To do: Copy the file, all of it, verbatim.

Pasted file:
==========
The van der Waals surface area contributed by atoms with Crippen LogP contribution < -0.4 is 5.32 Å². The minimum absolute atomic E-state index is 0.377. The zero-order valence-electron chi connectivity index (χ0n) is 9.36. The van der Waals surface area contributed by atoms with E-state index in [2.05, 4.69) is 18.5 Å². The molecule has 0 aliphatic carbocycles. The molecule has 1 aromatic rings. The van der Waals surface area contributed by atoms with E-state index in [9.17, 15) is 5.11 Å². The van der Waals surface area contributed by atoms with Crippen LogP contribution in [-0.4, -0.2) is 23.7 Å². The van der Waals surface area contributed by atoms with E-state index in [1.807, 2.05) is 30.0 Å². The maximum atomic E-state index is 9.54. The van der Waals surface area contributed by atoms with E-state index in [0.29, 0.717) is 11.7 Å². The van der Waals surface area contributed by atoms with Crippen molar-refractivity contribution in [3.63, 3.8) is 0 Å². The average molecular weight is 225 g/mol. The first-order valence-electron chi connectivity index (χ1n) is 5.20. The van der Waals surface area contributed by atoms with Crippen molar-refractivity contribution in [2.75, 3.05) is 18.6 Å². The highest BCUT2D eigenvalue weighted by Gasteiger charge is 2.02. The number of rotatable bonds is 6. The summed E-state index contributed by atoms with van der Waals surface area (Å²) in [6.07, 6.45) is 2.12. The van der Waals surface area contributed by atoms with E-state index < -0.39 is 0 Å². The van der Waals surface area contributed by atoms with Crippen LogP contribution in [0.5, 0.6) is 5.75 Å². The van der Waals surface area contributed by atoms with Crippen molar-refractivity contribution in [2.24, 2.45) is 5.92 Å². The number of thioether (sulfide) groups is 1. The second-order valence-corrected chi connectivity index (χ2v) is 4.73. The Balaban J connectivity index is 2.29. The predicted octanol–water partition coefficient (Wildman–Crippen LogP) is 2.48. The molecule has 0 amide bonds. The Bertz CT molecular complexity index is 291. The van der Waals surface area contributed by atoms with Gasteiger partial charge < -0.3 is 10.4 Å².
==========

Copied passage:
The van der Waals surface area contributed by atoms with Crippen LogP contribution < -0.4 is 5.32 Å². The minimum absolute atomic E-state index is 0.377. The zero-order valence-electron chi connectivity index (χ0n) is 9.36. The van der Waals surface area contributed by atoms with E-state index in [2.05, 4.69) is 18.5 Å². The molecule has 0 aliphatic carbocycles. The molecule has 1 aromatic rings. The van der Waals surface area contributed by atoms with E-state index in [9.17, 15) is 5.11 Å². The van der Waals surface area contributed by atoms with Crippen LogP contribution in [-0.4, -0.2) is 23.7 Å². The van der Waals surface area contributed by atoms with E-state index in [1.807, 2.05) is 30.0 Å². The maximum atomic E-state index is 9.54. The van der Waals surface area contributed by atoms with E-state index in [0.29, 0.717) is 11.7 Å². The van der Waals surface area contributed by atoms with Crippen molar-refractivity contribution in [3.63, 3.8) is 0 Å². The average molecular weight is 225 g/mol. The first-order valence-electron chi connectivity index (χ1n) is 5.20. The van der Waals surface area contributed by atoms with Crippen molar-refractivity contribution in [2.75, 3.05) is 18.6 Å². The highest BCUT2D eigenvalue weighted by Gasteiger charge is 2.02. The number of rotatable bonds is 6. The summed E-state index contributed by atoms with van der Waals surface area (Å²) in [6.07, 6.45) is 2.12. The van der Waals surface area contributed by atoms with E-state index < -0.39 is 0 Å². The van der Waals surface area contributed by atoms with Crippen LogP contribution in [0.5, 0.6) is 5.75 Å². The van der Waals surface area contributed by atoms with Crippen molar-refractivity contribution in [2.24, 2.45) is 5.92 Å². The number of thioether (sulfide) groups is 1. The second-order valence-corrected chi connectivity index (χ2v) is 4.73. The Balaban J connectivity index is 2.29. The predicted octanol–water partition coefficient (Wildman–Crippen LogP) is 2.48. The molecule has 0 amide bonds. The Bertz CT molecular complexity index is 291. The van der Waals surface area contributed by atoms with Gasteiger partial charge < -0.3 is 10.4 Å².